Spend Matters welcomes another guest post from Blair Scott of Mintec.
Skipjack tuna prices are continuing to fall around the world as a result of "too much fish" in Thailand, the world’s largest producer of skipjack tuna.
The US, EU, and Japan are the three largest consumers of canned tuna, with the US accounting for about 31% of the world’s canned tuna products. Tuna is the second most consumed seafood in the US, second only to shrimp, with 751 million lbs of canned tuna consumed in 2012. Surprisingly, only coffee and sugar exceed canned tuna in sales per foot of shelf space in your local grocery store.
The US is a net importer of tuna fish with around 400,000 tons of skipjack tuna imported annually, and 26% of this total comes from Thailand.
Skipjack prices in Thailand have been continually falling since May 2013 due to good levels of supply. Although production has eased recently, there still remains a lot of fish in cold storage. These increased levels of supply have been seen as a result of more purse seiners, which are a type of fishing vessel.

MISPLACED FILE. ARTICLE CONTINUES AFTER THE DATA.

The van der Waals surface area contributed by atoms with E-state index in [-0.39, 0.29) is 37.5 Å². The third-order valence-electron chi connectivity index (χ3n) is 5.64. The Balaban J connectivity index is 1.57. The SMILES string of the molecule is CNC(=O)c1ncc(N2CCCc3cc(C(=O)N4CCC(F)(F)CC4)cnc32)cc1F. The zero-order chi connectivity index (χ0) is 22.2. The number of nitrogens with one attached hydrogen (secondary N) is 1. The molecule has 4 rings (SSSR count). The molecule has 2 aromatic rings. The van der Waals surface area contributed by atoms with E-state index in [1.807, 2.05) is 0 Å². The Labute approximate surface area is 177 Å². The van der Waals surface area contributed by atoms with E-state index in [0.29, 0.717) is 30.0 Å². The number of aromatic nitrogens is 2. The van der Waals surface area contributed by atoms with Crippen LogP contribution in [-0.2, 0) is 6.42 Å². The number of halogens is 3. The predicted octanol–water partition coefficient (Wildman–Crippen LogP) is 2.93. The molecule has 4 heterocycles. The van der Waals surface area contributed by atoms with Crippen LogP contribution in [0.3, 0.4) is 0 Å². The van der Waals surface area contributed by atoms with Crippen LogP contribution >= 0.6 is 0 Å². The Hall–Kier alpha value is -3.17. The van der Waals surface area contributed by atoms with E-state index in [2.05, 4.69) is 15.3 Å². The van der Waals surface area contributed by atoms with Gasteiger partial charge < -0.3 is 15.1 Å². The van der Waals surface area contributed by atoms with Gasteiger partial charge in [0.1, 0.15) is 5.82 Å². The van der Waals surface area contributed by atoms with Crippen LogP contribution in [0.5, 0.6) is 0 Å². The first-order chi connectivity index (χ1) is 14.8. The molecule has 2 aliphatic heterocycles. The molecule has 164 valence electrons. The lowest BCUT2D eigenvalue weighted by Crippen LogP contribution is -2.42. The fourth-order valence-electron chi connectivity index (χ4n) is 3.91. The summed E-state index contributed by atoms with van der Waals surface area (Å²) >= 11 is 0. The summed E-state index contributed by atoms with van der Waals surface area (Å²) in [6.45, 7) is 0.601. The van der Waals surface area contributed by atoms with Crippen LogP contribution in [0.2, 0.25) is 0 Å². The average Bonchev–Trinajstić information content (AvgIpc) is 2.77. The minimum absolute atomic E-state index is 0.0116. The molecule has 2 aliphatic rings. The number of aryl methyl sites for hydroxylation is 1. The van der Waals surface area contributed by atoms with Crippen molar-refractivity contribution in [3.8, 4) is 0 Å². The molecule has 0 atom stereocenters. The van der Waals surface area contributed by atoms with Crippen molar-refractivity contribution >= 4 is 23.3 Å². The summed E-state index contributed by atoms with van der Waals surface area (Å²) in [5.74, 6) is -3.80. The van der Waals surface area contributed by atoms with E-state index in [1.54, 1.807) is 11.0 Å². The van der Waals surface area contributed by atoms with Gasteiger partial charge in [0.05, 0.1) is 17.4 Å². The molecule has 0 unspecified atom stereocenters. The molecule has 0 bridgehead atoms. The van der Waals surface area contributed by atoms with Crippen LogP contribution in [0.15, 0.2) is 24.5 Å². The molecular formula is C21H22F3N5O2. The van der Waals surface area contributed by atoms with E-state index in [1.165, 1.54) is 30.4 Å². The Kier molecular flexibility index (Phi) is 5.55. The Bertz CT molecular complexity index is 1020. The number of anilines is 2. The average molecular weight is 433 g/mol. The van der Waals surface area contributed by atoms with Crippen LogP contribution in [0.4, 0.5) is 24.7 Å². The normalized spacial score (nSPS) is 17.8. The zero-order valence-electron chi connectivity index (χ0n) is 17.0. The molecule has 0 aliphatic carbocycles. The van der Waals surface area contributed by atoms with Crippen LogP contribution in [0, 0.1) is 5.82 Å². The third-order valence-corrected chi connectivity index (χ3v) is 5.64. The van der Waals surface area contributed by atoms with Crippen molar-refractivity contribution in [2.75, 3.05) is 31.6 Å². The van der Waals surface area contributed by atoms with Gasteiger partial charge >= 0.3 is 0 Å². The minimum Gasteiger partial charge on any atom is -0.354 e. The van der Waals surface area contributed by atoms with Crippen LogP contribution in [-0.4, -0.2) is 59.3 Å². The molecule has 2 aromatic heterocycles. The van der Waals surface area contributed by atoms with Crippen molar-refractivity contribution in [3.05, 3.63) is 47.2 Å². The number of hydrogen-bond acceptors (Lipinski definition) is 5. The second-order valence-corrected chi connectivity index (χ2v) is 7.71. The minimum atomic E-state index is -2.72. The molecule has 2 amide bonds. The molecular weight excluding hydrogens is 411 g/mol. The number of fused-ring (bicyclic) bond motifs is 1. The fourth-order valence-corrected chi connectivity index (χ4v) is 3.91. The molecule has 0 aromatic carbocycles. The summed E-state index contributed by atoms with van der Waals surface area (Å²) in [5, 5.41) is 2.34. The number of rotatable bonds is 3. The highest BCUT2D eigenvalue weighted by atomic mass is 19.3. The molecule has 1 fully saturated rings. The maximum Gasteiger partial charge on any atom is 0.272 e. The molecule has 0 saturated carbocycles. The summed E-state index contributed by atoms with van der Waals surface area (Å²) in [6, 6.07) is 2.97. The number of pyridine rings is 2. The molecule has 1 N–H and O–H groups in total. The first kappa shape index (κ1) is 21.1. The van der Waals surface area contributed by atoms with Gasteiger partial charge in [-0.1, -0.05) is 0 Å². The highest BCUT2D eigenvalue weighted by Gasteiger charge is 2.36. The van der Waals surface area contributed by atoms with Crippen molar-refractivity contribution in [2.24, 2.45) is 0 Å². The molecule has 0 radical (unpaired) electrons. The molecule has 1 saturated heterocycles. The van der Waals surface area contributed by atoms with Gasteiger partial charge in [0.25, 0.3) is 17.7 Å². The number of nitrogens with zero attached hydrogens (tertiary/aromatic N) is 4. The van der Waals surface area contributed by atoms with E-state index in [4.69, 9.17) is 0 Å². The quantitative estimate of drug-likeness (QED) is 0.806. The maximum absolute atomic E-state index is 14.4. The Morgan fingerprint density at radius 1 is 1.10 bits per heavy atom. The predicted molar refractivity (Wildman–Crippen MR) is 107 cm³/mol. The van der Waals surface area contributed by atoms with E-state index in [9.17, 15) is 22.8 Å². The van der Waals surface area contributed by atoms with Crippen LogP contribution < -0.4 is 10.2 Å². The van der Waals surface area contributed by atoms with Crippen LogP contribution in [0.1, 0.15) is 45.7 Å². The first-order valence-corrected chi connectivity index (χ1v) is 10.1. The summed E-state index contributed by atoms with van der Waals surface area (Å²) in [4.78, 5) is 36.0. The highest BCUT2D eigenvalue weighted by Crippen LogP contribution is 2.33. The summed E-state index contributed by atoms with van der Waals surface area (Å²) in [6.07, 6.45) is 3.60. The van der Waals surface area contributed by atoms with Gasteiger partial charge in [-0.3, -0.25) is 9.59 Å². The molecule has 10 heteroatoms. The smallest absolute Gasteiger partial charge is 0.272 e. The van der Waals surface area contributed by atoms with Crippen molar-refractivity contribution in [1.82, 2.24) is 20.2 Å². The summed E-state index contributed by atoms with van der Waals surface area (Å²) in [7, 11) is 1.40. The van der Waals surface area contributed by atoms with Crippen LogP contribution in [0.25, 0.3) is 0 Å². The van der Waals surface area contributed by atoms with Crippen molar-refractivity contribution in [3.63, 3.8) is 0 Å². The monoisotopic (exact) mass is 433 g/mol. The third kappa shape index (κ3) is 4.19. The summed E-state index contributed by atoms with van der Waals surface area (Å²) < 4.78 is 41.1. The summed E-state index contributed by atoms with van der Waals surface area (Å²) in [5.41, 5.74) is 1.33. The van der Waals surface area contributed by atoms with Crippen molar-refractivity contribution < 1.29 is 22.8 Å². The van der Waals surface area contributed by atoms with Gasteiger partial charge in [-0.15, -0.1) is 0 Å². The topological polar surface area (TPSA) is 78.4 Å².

Seine fishing is net fishing where a net is hung vertically in the water and is then closed around schooling fish, this method of fishing is the preferred technique for capturing tuna, with some 62% of the world’s 4.2 million tons caught in this fashion. According to the Western and Central Pacific Fisheries Commission (WCPFC), 20% of the world fishing region, there were around 200 seiners in December 2007. Six years later there are now nearly 300 seiners with many more still under construction.
With the already high levels of skipjack in cold storage, this good supply is pushing prices downwards. Buyers are closely monitoring the market to see when the market will bottom out.
Currently tuna canners have enough supply and most finished buyers in the US and Europe are aware that prices aren’t likely to increase any time soon as a result of the stocks and incoming catch, so we are now playing the waiting game with respects to price.
Founded in 1982, Mintec is an independent source of pricing information for commodities and raw materials.